We analysed more closely the group of 62 patients in whom TEE changed or confirmed the necessity of management. The age of the patients ranged from 21 to 86 years (mean 63, median 65), and the difference in age was not significant (p = 0.27) between them and the rest of the patients (n = 379) examined, here considered to be the non-anticoagulation treated group on the basis of TEE. No significant dominance of any subtype of infarction or TIA was seen. Of patients receiving anticoagulation drugs, 49 of 62 (79%) were men, significantly (p < 0.001) more than women (table 4), and 26 (42%) had atrial fibrillation, which was naturally significantly more (p < 0.001) than the rate for the non-anticoagulation treated group. Significantly more had coronary artery disease (p = 0.006). These patients significantly more often had histories of myocardial infarction (p = 0.003) than patients in the non-anticoagulation treated group on the basis of TEE. Significantly more had histories of valve disease (p = 0.016) and congestive heart failure (p = 0.002). Only 7 of 62 (11%) patients received anticoagulation drugs when they experienced their ischaemic attacks. Two of the patients had a prosthetic mitral valve, and in five of seven patients anticoagulation treatment was inadequate.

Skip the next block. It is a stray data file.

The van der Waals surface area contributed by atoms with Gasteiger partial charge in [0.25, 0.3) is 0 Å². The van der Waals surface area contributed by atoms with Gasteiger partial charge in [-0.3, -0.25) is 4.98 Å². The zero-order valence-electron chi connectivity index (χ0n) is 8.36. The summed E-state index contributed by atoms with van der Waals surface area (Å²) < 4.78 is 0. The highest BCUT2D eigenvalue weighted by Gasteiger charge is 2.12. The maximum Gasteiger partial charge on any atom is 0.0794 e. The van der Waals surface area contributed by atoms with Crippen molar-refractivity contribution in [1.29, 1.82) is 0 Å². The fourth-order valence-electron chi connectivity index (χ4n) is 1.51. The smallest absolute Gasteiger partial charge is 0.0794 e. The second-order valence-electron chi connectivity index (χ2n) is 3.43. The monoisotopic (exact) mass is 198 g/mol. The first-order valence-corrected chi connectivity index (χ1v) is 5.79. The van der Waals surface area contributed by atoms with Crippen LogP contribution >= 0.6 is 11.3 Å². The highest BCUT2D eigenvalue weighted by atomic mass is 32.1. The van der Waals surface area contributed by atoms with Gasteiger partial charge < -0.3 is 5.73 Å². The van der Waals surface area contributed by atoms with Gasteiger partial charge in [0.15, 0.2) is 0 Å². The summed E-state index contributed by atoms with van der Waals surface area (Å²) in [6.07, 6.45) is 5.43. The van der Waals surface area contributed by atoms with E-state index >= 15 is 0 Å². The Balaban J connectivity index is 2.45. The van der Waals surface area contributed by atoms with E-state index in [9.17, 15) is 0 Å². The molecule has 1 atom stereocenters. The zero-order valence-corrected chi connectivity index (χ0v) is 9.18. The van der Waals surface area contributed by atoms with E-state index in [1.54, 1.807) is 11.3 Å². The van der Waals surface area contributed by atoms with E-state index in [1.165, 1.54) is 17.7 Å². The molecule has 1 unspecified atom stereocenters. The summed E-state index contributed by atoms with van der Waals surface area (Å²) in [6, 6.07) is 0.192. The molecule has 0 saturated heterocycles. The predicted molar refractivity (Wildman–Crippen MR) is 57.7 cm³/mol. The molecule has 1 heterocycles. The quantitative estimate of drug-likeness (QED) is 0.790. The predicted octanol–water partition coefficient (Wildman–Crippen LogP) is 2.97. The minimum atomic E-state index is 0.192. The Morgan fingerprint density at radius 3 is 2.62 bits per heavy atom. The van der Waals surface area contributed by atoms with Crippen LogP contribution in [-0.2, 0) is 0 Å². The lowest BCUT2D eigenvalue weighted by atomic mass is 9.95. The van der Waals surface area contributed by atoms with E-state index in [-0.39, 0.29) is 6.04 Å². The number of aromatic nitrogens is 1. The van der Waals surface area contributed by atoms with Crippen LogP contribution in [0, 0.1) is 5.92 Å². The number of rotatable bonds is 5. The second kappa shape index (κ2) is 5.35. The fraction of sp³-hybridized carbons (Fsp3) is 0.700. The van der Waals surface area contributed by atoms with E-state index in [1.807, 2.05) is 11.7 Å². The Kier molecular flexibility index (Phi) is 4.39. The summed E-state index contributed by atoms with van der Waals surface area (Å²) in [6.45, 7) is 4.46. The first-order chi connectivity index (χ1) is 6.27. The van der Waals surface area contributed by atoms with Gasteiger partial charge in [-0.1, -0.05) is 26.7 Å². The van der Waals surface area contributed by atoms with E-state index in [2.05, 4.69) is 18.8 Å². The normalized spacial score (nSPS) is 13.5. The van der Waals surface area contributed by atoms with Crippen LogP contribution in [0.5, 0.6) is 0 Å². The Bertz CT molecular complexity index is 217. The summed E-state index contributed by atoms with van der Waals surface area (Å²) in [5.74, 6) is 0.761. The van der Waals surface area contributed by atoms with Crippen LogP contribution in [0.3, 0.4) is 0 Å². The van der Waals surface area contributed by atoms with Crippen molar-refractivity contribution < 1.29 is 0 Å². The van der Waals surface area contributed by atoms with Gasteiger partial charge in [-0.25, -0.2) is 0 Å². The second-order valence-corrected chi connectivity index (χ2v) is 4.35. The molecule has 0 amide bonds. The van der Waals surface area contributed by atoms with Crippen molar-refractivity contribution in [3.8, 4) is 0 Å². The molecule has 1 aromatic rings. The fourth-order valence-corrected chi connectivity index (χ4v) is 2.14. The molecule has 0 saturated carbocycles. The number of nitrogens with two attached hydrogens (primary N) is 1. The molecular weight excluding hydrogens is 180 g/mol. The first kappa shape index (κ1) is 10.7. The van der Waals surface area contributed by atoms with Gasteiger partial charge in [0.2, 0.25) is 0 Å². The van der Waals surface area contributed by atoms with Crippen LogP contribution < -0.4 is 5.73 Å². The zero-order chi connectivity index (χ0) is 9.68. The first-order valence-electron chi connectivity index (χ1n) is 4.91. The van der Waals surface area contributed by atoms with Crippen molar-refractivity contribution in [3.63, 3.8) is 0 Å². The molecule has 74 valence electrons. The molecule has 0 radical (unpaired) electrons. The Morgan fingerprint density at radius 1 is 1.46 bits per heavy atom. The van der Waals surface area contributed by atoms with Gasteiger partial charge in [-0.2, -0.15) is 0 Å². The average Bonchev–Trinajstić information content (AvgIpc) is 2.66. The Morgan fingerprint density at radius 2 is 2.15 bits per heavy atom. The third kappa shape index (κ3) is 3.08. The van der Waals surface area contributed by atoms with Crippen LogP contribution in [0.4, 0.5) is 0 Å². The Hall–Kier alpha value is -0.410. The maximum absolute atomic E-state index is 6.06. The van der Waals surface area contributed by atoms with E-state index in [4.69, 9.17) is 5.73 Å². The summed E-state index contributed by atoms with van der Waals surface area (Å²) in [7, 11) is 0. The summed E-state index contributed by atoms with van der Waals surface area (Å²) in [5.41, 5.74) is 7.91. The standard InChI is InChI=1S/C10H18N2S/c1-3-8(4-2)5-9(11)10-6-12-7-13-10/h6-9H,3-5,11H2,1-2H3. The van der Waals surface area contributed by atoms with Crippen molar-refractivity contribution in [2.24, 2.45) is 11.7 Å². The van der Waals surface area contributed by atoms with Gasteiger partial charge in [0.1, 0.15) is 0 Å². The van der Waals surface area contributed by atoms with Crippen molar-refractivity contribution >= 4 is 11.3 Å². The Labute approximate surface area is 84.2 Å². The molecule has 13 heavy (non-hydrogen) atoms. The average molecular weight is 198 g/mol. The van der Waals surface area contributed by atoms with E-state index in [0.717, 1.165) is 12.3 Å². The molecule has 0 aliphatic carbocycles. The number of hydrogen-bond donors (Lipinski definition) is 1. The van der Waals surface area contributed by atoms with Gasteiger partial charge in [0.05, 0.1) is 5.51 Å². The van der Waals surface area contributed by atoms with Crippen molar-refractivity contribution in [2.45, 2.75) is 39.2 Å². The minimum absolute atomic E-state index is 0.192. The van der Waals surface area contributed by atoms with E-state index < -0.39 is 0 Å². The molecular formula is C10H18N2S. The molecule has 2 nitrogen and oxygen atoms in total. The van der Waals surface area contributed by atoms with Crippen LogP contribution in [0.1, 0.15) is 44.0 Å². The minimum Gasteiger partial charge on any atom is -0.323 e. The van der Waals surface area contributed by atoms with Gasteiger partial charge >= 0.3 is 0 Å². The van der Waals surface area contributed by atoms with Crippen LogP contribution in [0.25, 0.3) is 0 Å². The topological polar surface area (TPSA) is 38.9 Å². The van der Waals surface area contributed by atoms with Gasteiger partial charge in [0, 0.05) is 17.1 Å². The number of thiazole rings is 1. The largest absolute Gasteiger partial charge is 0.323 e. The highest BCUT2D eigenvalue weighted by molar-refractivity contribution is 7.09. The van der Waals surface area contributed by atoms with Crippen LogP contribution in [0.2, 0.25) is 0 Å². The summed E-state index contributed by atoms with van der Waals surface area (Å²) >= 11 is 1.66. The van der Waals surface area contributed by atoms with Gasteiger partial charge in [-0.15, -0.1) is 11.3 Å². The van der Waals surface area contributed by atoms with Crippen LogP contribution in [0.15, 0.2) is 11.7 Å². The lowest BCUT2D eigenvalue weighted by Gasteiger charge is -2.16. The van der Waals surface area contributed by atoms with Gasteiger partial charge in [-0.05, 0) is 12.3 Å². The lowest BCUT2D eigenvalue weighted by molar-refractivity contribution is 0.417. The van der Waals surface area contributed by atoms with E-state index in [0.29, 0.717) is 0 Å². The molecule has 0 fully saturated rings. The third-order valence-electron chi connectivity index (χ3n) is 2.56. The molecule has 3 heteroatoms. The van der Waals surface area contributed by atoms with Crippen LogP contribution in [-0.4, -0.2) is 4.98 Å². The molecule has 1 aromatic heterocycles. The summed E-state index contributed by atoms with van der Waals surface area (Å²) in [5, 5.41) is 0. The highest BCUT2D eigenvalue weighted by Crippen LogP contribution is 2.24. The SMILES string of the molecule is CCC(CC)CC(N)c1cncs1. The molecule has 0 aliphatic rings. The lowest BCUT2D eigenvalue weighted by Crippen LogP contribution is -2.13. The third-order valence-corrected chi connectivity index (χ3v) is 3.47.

In this study, 26 of 62 patients could already have been given anticoagulation drugs on the basis of atrial fibrillation. There were still 36 patients in sinus rhythm who were treated on the basis of their TEE findings. When these 36 patients were analysed more closely, significantly more men (p < 0.001, OR 5.1, 95% CI 1.9 to 13.5) were seen in this group with a significantly higher prevalence of coronary artery disease (p = 0.02, OR 2.4, 95% CI 1.2 to 5.0) and previous myocardial infarctions (p = 0.02, OR 3.0, 95% CI 1.3 to 6.8) than were seen in other patients in sinus rhythm.
When the patients in sinus rhythm and with no history of cardiac disease were evaluated as an independent group, in 22 of 286 (8%) patients anticoagulation treatment appeared to be based on TEE data. In this group, a major risk factor for a cardiac source of embolism was found in 5% of patients and a minor risk factor for a cardiac source of embolism in 39%.
On logistic regression analysis (n = 441), adjusted by the other variables, the strongest predictor of the effect of TEE on the decision to give the patient anticoagulation drugs was, as expected, atrial fibrillation (p < 0.001, OR 7.7, 95%CI 4.0 to 14.7). The other significant predictors were male sex (p < 0.003, OR 2.8, 95%CI 1.4 to 5.6) and previous myocardial infarction (p = 0.005, OR 2.9, 95%CI 1.4 to 6.1).